Latest Comments by cocolococna

cocolococna 613 Views

Joined: Oct 25, '08; Posts: 9 (11% Liked) ; Likes: 1

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    I can't get onto any of these websites. They are either no longer in existence or the link is broken. The few that do open, I do not know what to click on to get what you say is there. I still don't see any "sticky".

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    Forgive me, but I am clueless about a "sticky". Help!

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    how do i get into the dosage calculations on this website (thepoint)? - 90 iv rate calculation problems! and here are the answers to all 90 fully worked out and shown to you by both dimensional analysis and ratio methods!

    the first website doesn't come up anymore either. i will keep trying the others. i know the testandcalc one works because i have used that already.

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    Quote from Daytonite
    Absolutely! Agreed! To think and make decisions requires possession of as much knowledge as is available.

    OP. . .I would note the post by patwil73. The simulator may ask what you would do for this patient and this poster pretty much nailed it on the head. Symptoms (manifestations) appear as pathology of a condition proceeds untreated. Follow the steps of the nursing process. Be cautious to the simulator giving you questions that place you somewhere within the steps of the nursing process already in action so you don't get confused as to what you should be doing at that point in time. The simulator is testing your critical thinking ability.
    your info. was extremely helpful. I sent the websites to my teacher to pass on to the class. I will let everyone know how it goes. Thanks!

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    Quote from Michigan RN
    It doesn't matter if your scenario is ARF, what the patient is presenting to you, suggests otherwise. You can't just determine that the patient needs dialysis because the urine output is 250/12hours. To me thats big woop. The patient has a positive wound culture, low grade fever, is vomiting, no bowel sounds, no bowel movement. Are you trying to convince me that the patient is truly in acute renal failure? It's not working. Plus you do not have a current set of labs to back it up. You are not looking at the big picture. There is something else going on with the patient which is causing the acute renal failure. That is what you should focus on.

    Can you tell me how the other group killed Stan? I bet they suggested dialysis.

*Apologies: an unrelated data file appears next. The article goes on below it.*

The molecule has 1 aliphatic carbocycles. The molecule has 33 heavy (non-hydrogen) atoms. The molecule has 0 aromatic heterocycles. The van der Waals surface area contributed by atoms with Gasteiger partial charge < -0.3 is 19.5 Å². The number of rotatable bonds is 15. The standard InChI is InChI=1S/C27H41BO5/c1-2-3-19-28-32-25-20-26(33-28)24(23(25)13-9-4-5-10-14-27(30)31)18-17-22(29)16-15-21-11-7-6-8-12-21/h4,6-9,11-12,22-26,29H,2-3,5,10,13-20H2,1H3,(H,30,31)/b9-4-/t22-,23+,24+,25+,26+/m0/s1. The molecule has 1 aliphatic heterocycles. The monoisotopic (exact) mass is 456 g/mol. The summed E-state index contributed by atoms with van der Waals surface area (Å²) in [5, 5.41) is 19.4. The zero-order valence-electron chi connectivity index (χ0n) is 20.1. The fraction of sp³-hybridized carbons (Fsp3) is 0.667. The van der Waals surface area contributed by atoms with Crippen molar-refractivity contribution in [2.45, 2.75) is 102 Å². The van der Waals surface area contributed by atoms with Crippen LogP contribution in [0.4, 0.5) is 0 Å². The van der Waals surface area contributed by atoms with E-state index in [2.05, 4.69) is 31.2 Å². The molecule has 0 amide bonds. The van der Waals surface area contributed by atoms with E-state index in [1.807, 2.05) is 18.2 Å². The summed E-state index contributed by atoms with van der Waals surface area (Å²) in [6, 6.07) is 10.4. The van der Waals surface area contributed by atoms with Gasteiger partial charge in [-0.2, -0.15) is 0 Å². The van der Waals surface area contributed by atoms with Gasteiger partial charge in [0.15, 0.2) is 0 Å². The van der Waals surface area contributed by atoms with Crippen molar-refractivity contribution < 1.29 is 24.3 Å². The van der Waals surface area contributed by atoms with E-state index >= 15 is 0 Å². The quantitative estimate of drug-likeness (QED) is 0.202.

O.K. I get it. I don't know how the other group killed him, but they were the first to use the simulator. A good assessment head to toe is first. Knowing what to look for is helpful. Thank you. I will let you know how it goes with "Stan".

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    I guess that is what our teacher is expecting. It sounds right on target.

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    Sorry, typo. We have to do this scenario exercise on the simulator and this is the only info. we have. No vitals, lytes, no values. I don't know if he has edema or is anemic, either. The scenario is for acute renal failure which is what we are studying now. Thanks

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    RN1982 likes this.

    I guess you are right. What kind of IV fluid should be hung. What do you suggest is the nursing priority?

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    I have a scenario from my teacher that we have to do acute renal failure on a state of the art very expensive simulator. He breathes, coughs, vomits, pees, poops, bleeds, has vitals, talks, etc. The info. follows:

    Location: Medical-Surgical Unit

    History/ Information:
    The patient is a 61 year old male with a history of hypertension and hyperlipidemia. His home medications include enalapril, atorvastatin and baby aspirin daily. He weighs 100 kg and smokes one pack of cigarettes per day. He is allergic to penicillin. The patient presented to the Emergency Department three days ago with complaints of abdominal pain and yellow skin and had an emergency open cholecystectomy for obstrictive jaundice. He was admitted to the Medical-Surgical Unit postoperatively. On the second postoperative day, his IV was converted to a saline lock and clear liquid diet ordered. On the third morning, he has nausea, vomiting, absent bowel sounds, urine output 250ml/12 hour shift, and low grade fever. He has not had a bowel movement. His surgical wound is positive for methicillin resistant staphylococcus aureus (MRSA), which is now being treated with vancomycin. He is in contact isolation.

    Healthcare Provider's Orders:
    Vancomycin 1g every 12 hours
    Enalapril 20 mg PO once daily
    Atirvastatub 10 mg PO once daily
    Hydromorphone 1-2 mg every 2-4 hours IVP prn pain
    Promethazine 12.5mg IV every 6 hours prn nausea
    Oxycodone 5mg/acetominophen 325mg 1-2 tabs PO every 4-6 hours prn mild pain
    Enoxaparin 40 mg SQ once daily
    Saline lock flush 0.9% NS every shift
    CBC, Electrolytes, BUN, Creatinine, Glucose in AM
    Incentive spirometer

    My husband is a nurse and says he should get immediate dialysis. What about fluids? He has Vanco q 12 hours piggyback, but piggyback to what? What do you think, anyone? The last group in our class killed "Stan". I don't want to do the same.